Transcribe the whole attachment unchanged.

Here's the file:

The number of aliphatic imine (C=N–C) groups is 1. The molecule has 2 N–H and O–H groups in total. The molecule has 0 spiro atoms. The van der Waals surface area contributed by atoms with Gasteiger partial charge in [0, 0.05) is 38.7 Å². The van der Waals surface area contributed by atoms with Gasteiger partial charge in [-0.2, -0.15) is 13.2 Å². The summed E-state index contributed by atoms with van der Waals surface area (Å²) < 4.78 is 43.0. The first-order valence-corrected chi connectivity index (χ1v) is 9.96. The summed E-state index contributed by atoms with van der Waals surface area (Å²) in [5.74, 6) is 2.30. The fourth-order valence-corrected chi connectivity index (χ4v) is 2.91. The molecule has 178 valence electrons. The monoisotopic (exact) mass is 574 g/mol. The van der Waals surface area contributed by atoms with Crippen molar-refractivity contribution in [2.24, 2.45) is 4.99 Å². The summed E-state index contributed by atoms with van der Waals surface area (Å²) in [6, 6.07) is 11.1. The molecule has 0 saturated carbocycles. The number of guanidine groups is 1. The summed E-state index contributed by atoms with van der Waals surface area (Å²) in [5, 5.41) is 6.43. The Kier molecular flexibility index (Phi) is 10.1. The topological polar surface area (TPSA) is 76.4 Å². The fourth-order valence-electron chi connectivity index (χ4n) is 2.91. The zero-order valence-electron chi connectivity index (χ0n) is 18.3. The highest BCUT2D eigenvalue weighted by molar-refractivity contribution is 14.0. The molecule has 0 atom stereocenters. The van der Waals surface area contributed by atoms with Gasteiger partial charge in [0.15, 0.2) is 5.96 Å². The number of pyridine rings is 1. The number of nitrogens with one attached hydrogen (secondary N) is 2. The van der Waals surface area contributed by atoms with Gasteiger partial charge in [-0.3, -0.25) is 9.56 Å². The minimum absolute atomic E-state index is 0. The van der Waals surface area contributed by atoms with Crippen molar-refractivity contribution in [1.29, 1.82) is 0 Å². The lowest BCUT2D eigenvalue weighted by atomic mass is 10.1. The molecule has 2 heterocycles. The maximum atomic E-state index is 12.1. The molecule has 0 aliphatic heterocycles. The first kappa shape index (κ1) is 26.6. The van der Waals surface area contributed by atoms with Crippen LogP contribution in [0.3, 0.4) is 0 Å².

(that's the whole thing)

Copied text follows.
The number of aliphatic imine (C=N–C) groups is 1. The molecule has 2 N–H and O–H groups in total. The molecule has 0 spiro atoms. The van der Waals surface area contributed by atoms with Gasteiger partial charge in [0, 0.05) is 38.7 Å². The van der Waals surface area contributed by atoms with Gasteiger partial charge in [-0.2, -0.15) is 13.2 Å². The summed E-state index contributed by atoms with van der Waals surface area (Å²) < 4.78 is 43.0. The first-order valence-corrected chi connectivity index (χ1v) is 9.96. The summed E-state index contributed by atoms with van der Waals surface area (Å²) in [5.74, 6) is 2.30. The fourth-order valence-corrected chi connectivity index (χ4v) is 2.91. The molecule has 178 valence electrons. The monoisotopic (exact) mass is 574 g/mol. The van der Waals surface area contributed by atoms with Crippen molar-refractivity contribution in [2.24, 2.45) is 4.99 Å². The summed E-state index contributed by atoms with van der Waals surface area (Å²) in [6, 6.07) is 11.1. The molecule has 0 saturated carbocycles. The number of guanidine groups is 1. The summed E-state index contributed by atoms with van der Waals surface area (Å²) in [5, 5.41) is 6.43. The Kier molecular flexibility index (Phi) is 10.1. The topological polar surface area (TPSA) is 76.4 Å². The fourth-order valence-electron chi connectivity index (χ4n) is 2.91. The zero-order valence-electron chi connectivity index (χ0n) is 18.3. The highest BCUT2D eigenvalue weighted by molar-refractivity contribution is 14.0. The molecule has 0 atom stereocenters. The van der Waals surface area contributed by atoms with Gasteiger partial charge in [0.15, 0.2) is 5.96 Å². The number of pyridine rings is 1. The number of nitrogens with one attached hydrogen (secondary N) is 2. The van der Waals surface area contributed by atoms with Gasteiger partial charge in [-0.3, -0.25) is 9.56 Å². The minimum absolute atomic E-state index is 0. The van der Waals surface area contributed by atoms with Crippen molar-refractivity contribution in [1.29, 1.82) is 0 Å². The lowest BCUT2D eigenvalue weighted by atomic mass is 10.1. The molecule has 2 heterocycles. The maximum atomic E-state index is 12.1. The molecule has 0 aliphatic heterocycles. The first kappa shape index (κ1) is 26.6. The van der Waals surface area contributed by atoms with Crippen LogP contribution in [0.3, 0.4) is 0 Å².